What follows is an oral intervention on the Libya delivered by Mohamed Fortia, NCF’s Research Officer to the 46th session of the UN Human Rights Council.
A decade ago, the people of the State of Libya came out onto the streets, demanding change and accountability from those in power. Today the situation remainstense; however the journey to democracy is precisely that, a journey and not a destination. The Next Century Foundation commends the United Nations led Libyan Political Dialogue Forum as well as the Libyan people themselves who have shown great perseverance in continuing on the road to democracy.
We welcome the appointment of the new interim Government of National Unity and eagerly anticipate the national elections slated to take place at the end of the year.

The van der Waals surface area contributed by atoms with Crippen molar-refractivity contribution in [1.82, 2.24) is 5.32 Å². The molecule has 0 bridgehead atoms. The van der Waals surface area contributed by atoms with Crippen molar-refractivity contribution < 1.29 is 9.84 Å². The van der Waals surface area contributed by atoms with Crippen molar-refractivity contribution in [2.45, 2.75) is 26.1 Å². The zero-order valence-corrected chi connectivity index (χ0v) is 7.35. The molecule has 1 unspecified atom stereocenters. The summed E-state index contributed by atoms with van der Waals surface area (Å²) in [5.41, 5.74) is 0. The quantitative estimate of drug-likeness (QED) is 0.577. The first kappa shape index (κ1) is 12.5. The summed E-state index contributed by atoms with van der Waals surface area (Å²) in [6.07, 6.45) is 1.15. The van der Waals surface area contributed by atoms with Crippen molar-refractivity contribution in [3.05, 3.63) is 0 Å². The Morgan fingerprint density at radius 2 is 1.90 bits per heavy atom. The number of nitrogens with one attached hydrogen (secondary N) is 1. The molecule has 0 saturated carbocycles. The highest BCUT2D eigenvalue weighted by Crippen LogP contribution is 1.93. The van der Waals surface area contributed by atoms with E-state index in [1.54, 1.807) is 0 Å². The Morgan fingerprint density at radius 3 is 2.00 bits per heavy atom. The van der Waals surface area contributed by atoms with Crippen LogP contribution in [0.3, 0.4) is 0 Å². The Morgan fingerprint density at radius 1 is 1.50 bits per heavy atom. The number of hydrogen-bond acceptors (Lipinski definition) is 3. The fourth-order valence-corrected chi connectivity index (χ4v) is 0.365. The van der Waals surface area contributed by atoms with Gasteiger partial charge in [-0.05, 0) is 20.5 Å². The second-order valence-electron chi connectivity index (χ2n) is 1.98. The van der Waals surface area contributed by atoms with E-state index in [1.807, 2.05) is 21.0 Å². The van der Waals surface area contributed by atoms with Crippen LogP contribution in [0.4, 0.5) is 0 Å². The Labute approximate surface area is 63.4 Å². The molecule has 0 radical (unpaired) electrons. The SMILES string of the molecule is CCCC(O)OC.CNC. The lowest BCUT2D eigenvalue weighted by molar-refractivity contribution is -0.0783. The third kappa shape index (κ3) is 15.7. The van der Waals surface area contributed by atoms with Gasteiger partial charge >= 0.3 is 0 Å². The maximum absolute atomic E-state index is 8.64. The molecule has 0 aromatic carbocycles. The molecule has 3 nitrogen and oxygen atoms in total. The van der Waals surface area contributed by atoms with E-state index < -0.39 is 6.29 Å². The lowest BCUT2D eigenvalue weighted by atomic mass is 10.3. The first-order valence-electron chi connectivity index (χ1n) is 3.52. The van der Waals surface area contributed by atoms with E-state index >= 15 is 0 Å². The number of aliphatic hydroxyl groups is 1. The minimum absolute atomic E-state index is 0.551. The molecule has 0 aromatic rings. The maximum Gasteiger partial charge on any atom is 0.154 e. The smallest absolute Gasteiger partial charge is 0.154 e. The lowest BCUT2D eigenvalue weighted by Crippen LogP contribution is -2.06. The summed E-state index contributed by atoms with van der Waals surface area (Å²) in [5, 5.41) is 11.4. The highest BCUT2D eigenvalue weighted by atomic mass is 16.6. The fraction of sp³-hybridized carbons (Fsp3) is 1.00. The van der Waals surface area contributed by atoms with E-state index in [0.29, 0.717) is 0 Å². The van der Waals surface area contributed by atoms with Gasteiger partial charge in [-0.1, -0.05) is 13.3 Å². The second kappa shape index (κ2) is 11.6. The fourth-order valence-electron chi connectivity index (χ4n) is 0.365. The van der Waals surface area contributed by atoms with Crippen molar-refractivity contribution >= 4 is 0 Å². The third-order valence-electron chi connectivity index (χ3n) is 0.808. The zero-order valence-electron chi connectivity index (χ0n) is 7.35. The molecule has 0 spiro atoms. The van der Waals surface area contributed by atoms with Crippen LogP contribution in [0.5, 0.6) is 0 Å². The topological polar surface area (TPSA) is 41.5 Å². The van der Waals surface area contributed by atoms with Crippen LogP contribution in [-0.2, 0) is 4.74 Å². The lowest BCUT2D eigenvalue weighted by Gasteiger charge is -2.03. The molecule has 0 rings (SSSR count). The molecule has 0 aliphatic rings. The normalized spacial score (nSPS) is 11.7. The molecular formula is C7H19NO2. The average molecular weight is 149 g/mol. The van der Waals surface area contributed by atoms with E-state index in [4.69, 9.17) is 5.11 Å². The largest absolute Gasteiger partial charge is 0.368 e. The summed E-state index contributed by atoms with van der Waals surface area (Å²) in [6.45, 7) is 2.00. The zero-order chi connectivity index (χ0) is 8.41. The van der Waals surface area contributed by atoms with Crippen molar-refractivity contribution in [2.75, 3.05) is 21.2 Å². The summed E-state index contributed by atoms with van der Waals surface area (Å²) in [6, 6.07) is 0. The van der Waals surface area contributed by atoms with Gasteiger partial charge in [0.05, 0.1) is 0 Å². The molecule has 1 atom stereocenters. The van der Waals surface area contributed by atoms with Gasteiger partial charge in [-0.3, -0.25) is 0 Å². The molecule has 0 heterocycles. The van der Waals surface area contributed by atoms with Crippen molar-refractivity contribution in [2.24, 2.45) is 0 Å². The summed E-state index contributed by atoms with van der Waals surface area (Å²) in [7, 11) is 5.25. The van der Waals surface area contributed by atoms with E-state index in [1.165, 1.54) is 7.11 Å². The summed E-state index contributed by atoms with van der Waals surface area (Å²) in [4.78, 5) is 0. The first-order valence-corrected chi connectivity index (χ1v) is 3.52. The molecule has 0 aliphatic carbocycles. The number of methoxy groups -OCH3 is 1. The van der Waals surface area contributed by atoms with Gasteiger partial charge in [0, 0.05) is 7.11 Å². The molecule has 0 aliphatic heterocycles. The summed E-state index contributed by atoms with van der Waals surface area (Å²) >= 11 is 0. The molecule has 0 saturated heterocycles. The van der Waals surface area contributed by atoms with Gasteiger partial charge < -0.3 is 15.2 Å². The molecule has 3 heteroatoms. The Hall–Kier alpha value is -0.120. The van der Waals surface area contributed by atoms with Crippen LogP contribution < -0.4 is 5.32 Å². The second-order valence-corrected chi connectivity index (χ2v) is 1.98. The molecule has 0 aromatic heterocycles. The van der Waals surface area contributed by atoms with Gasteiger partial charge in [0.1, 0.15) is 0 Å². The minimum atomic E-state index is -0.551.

However, weencourage the new interim government to not take their mandate for granted and to ensure that free and fair elections do in fact occur at the end of the year.
And we ask the new government to consider the needs and rights of Libya’s minority groups, since some of Libya’s Berber community are not even represented in the constitutional drafting process. The Next Century Foundation acknowledges the fact that the lack of representation is due to electoral boycotts by members of the Berber community however that does not make the problem any less concerning. We recommend that the new government consult all of Libya’s minority groups, especially the Amazigh, Tuaregandthe much discriminated against Tebou of Southern Libya, so as to not leave them out of Libya’s state building and democratic process, since the true measure of a democracy is the way it treats its minorities.
It is the right of all people to live in liberty, equality and fraternity.